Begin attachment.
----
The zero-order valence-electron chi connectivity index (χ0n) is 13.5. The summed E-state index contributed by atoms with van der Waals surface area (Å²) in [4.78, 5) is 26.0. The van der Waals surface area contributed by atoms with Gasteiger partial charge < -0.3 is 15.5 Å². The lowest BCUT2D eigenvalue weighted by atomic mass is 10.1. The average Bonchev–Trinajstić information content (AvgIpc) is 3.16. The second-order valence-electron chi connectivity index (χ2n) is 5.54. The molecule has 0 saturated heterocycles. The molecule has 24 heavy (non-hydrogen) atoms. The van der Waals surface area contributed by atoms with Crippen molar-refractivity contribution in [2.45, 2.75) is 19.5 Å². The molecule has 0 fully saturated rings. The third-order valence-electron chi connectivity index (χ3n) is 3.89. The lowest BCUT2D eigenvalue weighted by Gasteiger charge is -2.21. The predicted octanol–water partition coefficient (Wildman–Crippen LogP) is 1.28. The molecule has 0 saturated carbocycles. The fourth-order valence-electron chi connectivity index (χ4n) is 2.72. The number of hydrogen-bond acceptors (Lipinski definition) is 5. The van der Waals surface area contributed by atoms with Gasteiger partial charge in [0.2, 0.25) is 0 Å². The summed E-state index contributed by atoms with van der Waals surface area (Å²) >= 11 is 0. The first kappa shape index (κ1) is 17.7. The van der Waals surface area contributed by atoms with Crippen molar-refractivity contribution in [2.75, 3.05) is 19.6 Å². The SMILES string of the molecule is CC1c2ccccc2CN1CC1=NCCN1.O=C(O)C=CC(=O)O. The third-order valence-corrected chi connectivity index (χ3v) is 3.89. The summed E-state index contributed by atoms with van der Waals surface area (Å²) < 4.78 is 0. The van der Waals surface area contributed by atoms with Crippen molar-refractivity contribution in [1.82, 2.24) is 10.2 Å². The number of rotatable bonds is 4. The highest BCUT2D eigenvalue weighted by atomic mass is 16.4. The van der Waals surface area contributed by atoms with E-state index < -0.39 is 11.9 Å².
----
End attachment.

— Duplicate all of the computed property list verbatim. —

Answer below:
The zero-order valence-electron chi connectivity index (χ0n) is 13.5. The summed E-state index contributed by atoms with van der Waals surface area (Å²) in [4.78, 5) is 26.0. The van der Waals surface area contributed by atoms with Gasteiger partial charge < -0.3 is 15.5 Å². The lowest BCUT2D eigenvalue weighted by atomic mass is 10.1. The average Bonchev–Trinajstić information content (AvgIpc) is 3.16. The second-order valence-electron chi connectivity index (χ2n) is 5.54. The molecule has 0 saturated heterocycles. The molecule has 24 heavy (non-hydrogen) atoms. The van der Waals surface area contributed by atoms with Crippen molar-refractivity contribution in [2.45, 2.75) is 19.5 Å². The molecule has 0 fully saturated rings. The third-order valence-electron chi connectivity index (χ3n) is 3.89. The lowest BCUT2D eigenvalue weighted by Gasteiger charge is -2.21. The predicted octanol–water partition coefficient (Wildman–Crippen LogP) is 1.28. The molecule has 0 saturated carbocycles. The fourth-order valence-electron chi connectivity index (χ4n) is 2.72. The number of hydrogen-bond acceptors (Lipinski definition) is 5. The van der Waals surface area contributed by atoms with Gasteiger partial charge in [0.2, 0.25) is 0 Å². The summed E-state index contributed by atoms with van der Waals surface area (Å²) >= 11 is 0. The first kappa shape index (κ1) is 17.7. The van der Waals surface area contributed by atoms with Crippen molar-refractivity contribution in [2.75, 3.05) is 19.6 Å². The SMILES string of the molecule is CC1c2ccccc2CN1CC1=NCCN1.O=C(O)C=CC(=O)O. The third-order valence-corrected chi connectivity index (χ3v) is 3.89. The summed E-state index contributed by atoms with van der Waals surface area (Å²) < 4.78 is 0. The van der Waals surface area contributed by atoms with Crippen molar-refractivity contribution in [1.82, 2.24) is 10.2 Å². The number of rotatable bonds is 4. The highest BCUT2D eigenvalue weighted by atomic mass is 16.4. The van der Waals surface area contributed by atoms with E-state index < -0.39 is 11.9 Å².